IN THE SHADOW OF THE FALLS
(Canoandes – 25 years later)
by Stefan Danielski
The narrow gorge of the Potomac River, just below the Great Falls, a three-km-long stretch of fast moving water flowing through a series of rapids, is a mecca for kayakers, climbers, fishermen and tourists living in the Washington, D.C. area. According to park statistics, there have been 37 drowning accidents since 1972 in the torrent river passing thorough the park, but only one victim was a kayaker.
The falls themselves were unrunable until the 1980’s, when three local paddlers decided to navigate all three of its drops. It was a confrontation with mortality, a challenge and an acceptance of a high price to pay, in a case of failure. After, out of respect to each other, they declined to reveal, despite numerous questions, who had been the first lucky one to reach the bottom of the Great Falls, and instead emphasized on the partners’ collaboration.
The first Sunday of September. Gray, brooding clouds covering the sky foreshadow an incoming hurricane already tormenting Florida. One can hear the falls from a distance. Piotr Chmieliński is leading, and we follow him with caution, balancing kayaks on our shoulders, down the narrow trail descending to the bottom of the gorge.
Our destination is scum-covered slack water called Fisherman’s Eddy —the favorite spot of Sunday fishermen under the Great Falls— just below the rapids where three streams from each waterfall join together. From here, we will be able to ferry across the river, closer to the falls.
On the left, the Great Falls form a towering amphitheater, made of three rocky drops —a perfect staircase cataract. This is the place where the Potomac accelerates and plunges with an uproar into the gorge and the river spirits reveal their power, rousing our humility and respect.
Below, on the Virginia side, Zbyszek, Jacek and Zygmunt pull out their monstrous lenses preparing for pictures. Just across the river, vultures on the rocks are watching us with suspicious attention. It surprises us to see them here. Sensing a coming hurricane, or waiting for free dead meat?
12-year-old Max in his yellow Dancer is first to ferry across the river as Piotr Chmieliński carefully watches him from the riverbank. It’s his first time on the rapid under the falls, but despite the strong current, he traverses the river with confidence to the eddy on the other side. Today, Chmieliński won’t lose him from his sight, making sure that he is all right.
For a moment, I gaze up at Al, who leaning slightly forward to his right side, ferries behind Piotr. Disappearing between waves, he paddles smoothly, without apprehension, almost effortless, maintaining attentively the proper kayak angle towards the powerful current. Just last year, I was filled with trepidation about his safety, so typical for concerned fathers, seeing in every rapid a lethal threat to him. Now, I recognize with pride and some sadness that his kayaking skills have surpassed mine.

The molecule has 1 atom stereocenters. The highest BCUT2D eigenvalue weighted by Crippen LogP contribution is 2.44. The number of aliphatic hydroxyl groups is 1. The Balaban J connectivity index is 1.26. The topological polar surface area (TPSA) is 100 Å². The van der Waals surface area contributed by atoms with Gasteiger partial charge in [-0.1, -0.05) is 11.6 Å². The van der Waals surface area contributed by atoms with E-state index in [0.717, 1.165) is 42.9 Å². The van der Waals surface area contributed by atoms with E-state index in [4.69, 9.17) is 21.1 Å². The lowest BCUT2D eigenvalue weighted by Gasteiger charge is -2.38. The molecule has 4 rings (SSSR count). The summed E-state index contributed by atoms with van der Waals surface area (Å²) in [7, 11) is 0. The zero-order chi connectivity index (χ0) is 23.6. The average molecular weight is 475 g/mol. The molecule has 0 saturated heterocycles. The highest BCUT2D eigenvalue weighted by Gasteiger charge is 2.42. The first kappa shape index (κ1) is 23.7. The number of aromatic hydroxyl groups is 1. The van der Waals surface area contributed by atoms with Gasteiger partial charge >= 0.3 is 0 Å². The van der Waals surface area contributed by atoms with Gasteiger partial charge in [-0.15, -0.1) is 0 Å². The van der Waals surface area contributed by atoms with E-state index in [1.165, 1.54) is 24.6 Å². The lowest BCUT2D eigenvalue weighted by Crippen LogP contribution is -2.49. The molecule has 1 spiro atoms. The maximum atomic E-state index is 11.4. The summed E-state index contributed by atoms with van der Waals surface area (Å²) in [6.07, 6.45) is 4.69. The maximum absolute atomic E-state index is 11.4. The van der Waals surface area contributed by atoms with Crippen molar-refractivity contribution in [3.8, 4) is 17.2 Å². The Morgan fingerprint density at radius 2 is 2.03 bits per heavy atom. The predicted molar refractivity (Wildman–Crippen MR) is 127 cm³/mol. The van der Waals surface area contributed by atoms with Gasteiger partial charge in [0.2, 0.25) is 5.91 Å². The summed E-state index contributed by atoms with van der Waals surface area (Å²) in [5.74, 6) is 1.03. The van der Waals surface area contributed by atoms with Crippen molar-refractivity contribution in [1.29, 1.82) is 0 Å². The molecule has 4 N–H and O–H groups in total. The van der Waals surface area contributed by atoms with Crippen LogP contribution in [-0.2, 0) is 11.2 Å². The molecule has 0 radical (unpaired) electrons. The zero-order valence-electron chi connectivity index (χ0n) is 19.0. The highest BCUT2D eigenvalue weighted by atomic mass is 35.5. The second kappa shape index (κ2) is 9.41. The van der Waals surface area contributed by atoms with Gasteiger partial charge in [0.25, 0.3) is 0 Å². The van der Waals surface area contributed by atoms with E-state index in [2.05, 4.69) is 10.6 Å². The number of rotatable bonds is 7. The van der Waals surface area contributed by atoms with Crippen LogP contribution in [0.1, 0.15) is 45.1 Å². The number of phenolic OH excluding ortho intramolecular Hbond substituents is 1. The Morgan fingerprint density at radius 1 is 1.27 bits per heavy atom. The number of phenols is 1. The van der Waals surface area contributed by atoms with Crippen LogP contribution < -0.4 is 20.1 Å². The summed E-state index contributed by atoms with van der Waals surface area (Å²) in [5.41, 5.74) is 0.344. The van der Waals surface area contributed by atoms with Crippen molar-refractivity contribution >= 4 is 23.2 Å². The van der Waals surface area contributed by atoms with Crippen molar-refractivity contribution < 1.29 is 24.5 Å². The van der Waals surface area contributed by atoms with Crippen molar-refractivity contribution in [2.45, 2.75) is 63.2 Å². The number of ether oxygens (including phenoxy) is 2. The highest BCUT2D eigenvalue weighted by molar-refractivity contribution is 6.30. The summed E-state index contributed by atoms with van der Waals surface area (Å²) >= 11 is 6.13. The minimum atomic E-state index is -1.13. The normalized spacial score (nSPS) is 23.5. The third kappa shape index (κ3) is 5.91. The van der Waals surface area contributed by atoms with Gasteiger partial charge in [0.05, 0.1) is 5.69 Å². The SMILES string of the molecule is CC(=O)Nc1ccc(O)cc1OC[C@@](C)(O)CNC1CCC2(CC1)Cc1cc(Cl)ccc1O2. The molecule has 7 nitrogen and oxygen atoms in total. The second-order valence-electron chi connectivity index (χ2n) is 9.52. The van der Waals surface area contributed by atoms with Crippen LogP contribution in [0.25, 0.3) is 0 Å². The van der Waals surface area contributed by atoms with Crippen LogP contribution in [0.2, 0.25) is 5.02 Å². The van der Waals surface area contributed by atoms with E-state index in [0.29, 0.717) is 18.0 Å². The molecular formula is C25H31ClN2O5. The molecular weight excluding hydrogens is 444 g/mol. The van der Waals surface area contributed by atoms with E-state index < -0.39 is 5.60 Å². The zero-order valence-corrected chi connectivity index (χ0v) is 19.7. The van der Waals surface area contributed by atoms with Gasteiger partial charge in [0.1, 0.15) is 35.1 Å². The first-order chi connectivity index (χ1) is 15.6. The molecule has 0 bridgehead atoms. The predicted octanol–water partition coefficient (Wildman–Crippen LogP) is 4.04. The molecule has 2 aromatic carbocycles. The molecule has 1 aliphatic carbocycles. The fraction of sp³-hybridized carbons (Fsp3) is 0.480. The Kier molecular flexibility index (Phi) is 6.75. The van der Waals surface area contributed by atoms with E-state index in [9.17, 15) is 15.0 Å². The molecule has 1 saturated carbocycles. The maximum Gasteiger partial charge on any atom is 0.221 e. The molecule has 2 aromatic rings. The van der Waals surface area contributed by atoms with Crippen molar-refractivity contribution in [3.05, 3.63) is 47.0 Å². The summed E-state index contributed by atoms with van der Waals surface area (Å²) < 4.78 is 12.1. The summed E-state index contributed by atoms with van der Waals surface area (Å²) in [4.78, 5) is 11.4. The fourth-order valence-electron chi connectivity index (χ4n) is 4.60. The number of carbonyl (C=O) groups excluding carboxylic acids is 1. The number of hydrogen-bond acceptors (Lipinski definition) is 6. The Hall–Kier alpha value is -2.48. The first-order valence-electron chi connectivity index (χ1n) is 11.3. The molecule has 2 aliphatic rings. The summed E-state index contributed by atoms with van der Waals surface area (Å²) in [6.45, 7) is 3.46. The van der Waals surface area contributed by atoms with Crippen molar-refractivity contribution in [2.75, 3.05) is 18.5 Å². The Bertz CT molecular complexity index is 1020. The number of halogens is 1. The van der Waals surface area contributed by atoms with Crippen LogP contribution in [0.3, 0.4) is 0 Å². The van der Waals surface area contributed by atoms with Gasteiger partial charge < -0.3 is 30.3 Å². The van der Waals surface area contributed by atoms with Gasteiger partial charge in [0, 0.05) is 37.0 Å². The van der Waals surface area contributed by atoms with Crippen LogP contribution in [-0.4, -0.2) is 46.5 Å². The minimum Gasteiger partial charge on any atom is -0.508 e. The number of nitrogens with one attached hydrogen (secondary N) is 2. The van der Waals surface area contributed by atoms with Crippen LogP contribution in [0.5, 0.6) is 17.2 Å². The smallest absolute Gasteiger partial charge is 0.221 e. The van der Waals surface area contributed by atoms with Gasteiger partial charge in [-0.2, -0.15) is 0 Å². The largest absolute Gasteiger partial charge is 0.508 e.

Paddling toward the falls on the right side of the river, we scout hydraulics —where water drops with high velocity curling into rooster-tails of spray and foam— passing some nasty keepers that hold unsuspected kayakers. Józek Milewski dares first into hole, catching surf. His kayak, pointing upriver, squats on the stern, and accelerates matching the current speed and then slides on the bottom of the wave. His face lightens up, his body tips slightly toward the stern to counteract the water pressure on the bow, and his paddle movements become almost invisible. Nirvana —the exhilarating charm of kayaking weightlessness.
During surfing, each of us discovers the pulsing and restless rhythm of the river. Stern squirtings, cartwheels, spins, and above all: rolls, hundreds of Eskimo rolls – an adrenaline infused liquid play on the rapid, the essence of playboating.
Great Falls Park, located in Virginia, extends from the Potomac Great Falls to the Mother Gorge, whose sheer walls are covered on the top with a green lush forest. The park, only a 20-minute drive from the capitol of the U.S.A., attracts scores of paddlers and a forgiving climate allows for an extended kayaking season.
In 1986, Chmieliński returned financially broke after paddling the entire Amazon River, searching for a place to settle down. “When I saw Great Falls, I knew this was the place I had been looking for. At that time, the Washington area became a hot spot for companies specializing in environmental field where I was also hoping to find a job”, he said.
Eight years later, he arranged a gathering of the clan on the Potomac during Labor Day weekend, inviting his former partners from the Canoandes Whitewater Expedition and kayaking buddies living in the USA from the “Bystrze” Student Kayak Club from Cracow, Poland, where he had began paddling. According to Piotr, the idea came up when Andrzej Piętowski and Zbyszek Bzdak —his long-time expedition partners— had come to Washington to work on an article for the National Geographic Magazine about the Colca River. Having some spare time, they decided to dip their kayaks into Potomac, and the rest is history.
There are also other reasons no one talks about, although it can be sensed. The long exploratory journey with the Canoandes had transformed its members. Suspended in a Peter Pan eternal youth timelessness; free from obligations, wives, careers, mortgages and credit cards; and above all, addicted to adrenaline-fueled adventure, they traveled for three years in both Americas exploring whitewater rivers. They found a home in the U.S.A. after martial law had been declared in their native Poland. And they still managed to do their second expedition supported by the National Geographic Society to the world’s deepest gorge, Colca Canyon in Peru, especially for the article, and two of them took part in the first complete descent of the Amazon River. Then, it was the time to settle down, time to find a steady job, time to get married, time to have children, slowly sinking into the shallow waters of a middle-class “American dream”. Family life, with all its trappings, began to weaken the firm relationship they had developed on the river during their years together. Chmieliński realized that they needed something which would allow them to preserve the friendship and for this reason, he decided to organize an annual kayak reunion on the Potomac.